When, in 1935, Margaret Mead was asked by a member of the interdisciplinary committee of the Social Science Research Council to prepare a survey of several cultures for publication, she ended up creating a model for future ethnological survey texts, as well as furthering the understanding of cultural relativism in anthropological studies. The result of her work, Cooperation and Competition Among Primitive Peoples, is fascinating. The essays do not purport to be source materials on the peoples being studied, but rather have been assembled as interpretative statements, meant to provide a background for planning future research in this field in our own society.
In many respects, this volume is a pioneer effort in anthropological literature. It remains firmly part of the genre of cooperative research, or "interdisciplinary research," though at the time of its original publication that phrase had yet to be coined. Additionally, this work is more theoretical in nature than a faithful anthropological record, as all the essays were written in New York City, on a low budget, and without fieldwork. The significance of these studies lies in the fact that Cooperation and Competition Among Primitive Peoples was the first attempt to think about the very complex problems of cultural character and social structure, coupled with a meticulous execution of comparative study. This work will be of great interest to anthropologists, cultural theorists, and students of interdisciplinary research.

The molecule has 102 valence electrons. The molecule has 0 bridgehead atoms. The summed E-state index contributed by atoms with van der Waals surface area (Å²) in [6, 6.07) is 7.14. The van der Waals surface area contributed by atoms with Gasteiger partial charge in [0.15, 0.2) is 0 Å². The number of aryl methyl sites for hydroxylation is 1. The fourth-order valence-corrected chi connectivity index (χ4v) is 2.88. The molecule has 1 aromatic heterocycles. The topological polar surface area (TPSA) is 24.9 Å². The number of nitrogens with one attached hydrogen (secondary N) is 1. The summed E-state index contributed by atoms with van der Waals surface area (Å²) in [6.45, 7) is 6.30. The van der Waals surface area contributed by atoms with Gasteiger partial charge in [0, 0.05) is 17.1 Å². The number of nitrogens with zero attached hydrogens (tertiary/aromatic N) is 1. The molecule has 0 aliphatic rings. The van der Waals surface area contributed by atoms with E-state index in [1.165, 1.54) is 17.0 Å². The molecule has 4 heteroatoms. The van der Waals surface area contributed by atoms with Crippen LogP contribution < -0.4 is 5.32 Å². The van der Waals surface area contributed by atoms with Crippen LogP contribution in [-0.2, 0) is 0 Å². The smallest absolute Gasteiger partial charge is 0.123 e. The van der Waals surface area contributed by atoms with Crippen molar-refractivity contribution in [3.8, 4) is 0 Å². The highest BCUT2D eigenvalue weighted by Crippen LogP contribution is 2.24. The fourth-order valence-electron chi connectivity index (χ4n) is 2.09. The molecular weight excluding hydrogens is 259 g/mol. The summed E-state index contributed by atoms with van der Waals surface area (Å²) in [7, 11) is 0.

The distinguished contributors include: Margaret Mead, the editor of this volume, who authored "The Arapesh of New Guinea," "The Manus of the Admiralty Islands," and "The Samoans"; Jeannette Mirsky, who contributed "The Eskimo of Greenland" and "The Dakota"; Ruth Landes, who wrote "The Ojibwa of Canada"; May Mandelbaum Edel, author of "The Bachiga of East Africa"; Irving Goldman, who contributed "The Ifugao of the Philippine Islands," "The Kwakiutl of Vancouver Island," "The Zuni of New Mexico," and "The Bathonga of South Africa"; Buell Quain, who penned "The Iriquois"; and Bernard Mishkin, author of "The Maori of New Zealand."
Margaret Mead (1901-1978) was associated with the American Museum of Natural History in New York for over fifty years, becoming Curator of Ethnology in 1964. She taught at Columbia University and the New School for Social Research as well as a number of other universities, and served as president of the American Association for the Advancement of Science and the American Anthropological Association. Among her many books is Continuities in Cultural Evolution, available from Transaction Publishers.